- Maps – If you don’t have a navigator the mobile apps work just as fine if not even better, I use Apple Maps or Google Maps. Google Maps is good in the cities since you can set it to avoid toll roads.
- Music – Something to keep you entertained since driving can be a little boring sometimes. Download some songs to offline list when connected to Wifi to save your mobile data.
- Fuel Map – Convenient especially in some more rural areas. It tells you where the petrol stations are located and also gives some indication about the price.
Since camping is really popular in Australia there is a lot of different camping possibilities. Finding a place to spend a night is usually not a problem, although in some popular areas budget options may be scarce.
Australia is a caravan nation so there is caravan parks everywhere. No matter how small of a town there is always a caravan park.
Caravan parks can be sometimes bit expensive but there is also reasonably priced options in this category. We have paid usually around 25-40$/2 people for unpowered site. I’ve found that the quality of the parks vary quite a lot, but they have all the facilities you need.
Usually there is not much other backpackers in caravan parks and this is not also my favorite form of accommodation. But, there are some areas there is not much other options.
Many hostels offer possibility to sleep in your own van or car in their car park and use the facilities. The ones we have stayed in have charged 10-15$/ per person, so quite a lot cheaper compared to dorms.
I like to stay in these when possible. In hostels you meet a lot of other backpackers and the facilities are usually good. One downside is that usually hostels have quite small car parks, so when fully booked they can get a bit cramped.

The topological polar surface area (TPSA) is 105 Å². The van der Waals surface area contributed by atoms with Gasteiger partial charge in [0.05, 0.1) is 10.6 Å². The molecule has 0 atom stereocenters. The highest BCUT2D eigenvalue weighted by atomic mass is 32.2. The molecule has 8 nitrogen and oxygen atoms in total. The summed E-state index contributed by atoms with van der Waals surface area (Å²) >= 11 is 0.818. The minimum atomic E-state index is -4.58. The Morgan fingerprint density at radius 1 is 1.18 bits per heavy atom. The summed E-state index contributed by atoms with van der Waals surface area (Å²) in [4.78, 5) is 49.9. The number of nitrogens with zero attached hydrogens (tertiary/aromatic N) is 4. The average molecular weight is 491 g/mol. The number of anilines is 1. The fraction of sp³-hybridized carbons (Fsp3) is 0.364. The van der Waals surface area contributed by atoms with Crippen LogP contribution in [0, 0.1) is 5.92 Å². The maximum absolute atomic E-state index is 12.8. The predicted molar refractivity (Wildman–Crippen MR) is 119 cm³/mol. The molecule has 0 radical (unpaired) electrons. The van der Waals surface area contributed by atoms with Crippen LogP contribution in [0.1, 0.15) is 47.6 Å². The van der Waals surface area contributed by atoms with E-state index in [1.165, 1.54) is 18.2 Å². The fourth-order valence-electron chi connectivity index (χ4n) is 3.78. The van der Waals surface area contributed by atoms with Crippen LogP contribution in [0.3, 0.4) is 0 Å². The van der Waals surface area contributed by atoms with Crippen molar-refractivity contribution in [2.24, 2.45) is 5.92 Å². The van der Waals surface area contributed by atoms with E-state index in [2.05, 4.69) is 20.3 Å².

These are mostly located in the bush like in state forests or national parks. If you love nature and wildlife then national park campgrounds are for you. Best thing in campgrounds is that many of them are totally free of charge! National park campgrounds usually have camping fees but they are not expensive, in most places around 6$ per night.
Many forest camps don’t have too much facilities except toilets so you need to bring your own drinking water and shower elsewhere. Quite often you have to travel some gravel road to access the campgrounds so with a 2WD it is a bit annoying, especially if the road is in bad condition. A lot of campgrounds have only 4WD access so if you want to camp a lot in the bush 4WD will be quite handy.
Roadside rest areas
Most of the roadside rest areas and some petrol stations allow you to stay a night. These are free and located near highway so quite convenient if you only want to sleep somewhere overnight.
The quality of the facilities vary quite a lot. Also they do have road noise so earplugs are good to have. Comments section in WikiCamps gives a bit of a guideline for what to expect.
TIP: Try to avoid camping during holiday seasons (including school holidays). Many places raise their prices and are full.
If you have some other useful tips for camping or road tripping please share in the comment box below. 🙂